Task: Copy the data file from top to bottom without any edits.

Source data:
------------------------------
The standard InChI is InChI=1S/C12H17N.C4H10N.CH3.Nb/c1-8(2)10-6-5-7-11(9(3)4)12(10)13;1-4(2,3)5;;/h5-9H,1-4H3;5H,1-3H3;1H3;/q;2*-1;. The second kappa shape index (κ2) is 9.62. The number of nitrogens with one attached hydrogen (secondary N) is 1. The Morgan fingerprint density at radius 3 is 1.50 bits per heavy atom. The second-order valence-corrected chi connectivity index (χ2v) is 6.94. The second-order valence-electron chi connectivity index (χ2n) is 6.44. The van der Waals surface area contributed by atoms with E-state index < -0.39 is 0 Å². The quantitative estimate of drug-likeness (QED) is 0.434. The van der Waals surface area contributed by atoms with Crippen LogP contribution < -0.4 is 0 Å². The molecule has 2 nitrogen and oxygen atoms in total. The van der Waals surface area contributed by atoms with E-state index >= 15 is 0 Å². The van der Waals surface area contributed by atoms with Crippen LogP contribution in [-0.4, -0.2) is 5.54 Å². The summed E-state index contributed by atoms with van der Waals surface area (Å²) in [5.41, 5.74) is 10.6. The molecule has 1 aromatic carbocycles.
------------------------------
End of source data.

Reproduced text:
The standard InChI is InChI=1S/C12H17N.C4H10N.CH3.Nb/c1-8(2)10-6-5-7-11(9(3)4)12(10)13;1-4(2,3)5;;/h5-9H,1-4H3;5H,1-3H3;1H3;/q;2*-1;. The second kappa shape index (κ2) is 9.62. The number of nitrogens with one attached hydrogen (secondary N) is 1. The Morgan fingerprint density at radius 3 is 1.50 bits per heavy atom. The second-order valence-corrected chi connectivity index (χ2v) is 6.94. The second-order valence-electron chi connectivity index (χ2n) is 6.44. The van der Waals surface area contributed by atoms with E-state index < -0.39 is 0 Å². The quantitative estimate of drug-likeness (QED) is 0.434. The van der Waals surface area contributed by atoms with Crippen LogP contribution < -0.4 is 0 Å². The molecule has 2 nitrogen and oxygen atoms in total. The van der Waals surface area contributed by atoms with E-state index >= 15 is 0 Å². The van der Waals surface area contributed by atoms with Crippen LogP contribution in [-0.4, -0.2) is 5.54 Å². The summed E-state index contributed by atoms with van der Waals surface area (Å²) in [5.41, 5.74) is 10.6. The molecule has 1 aromatic carbocycles.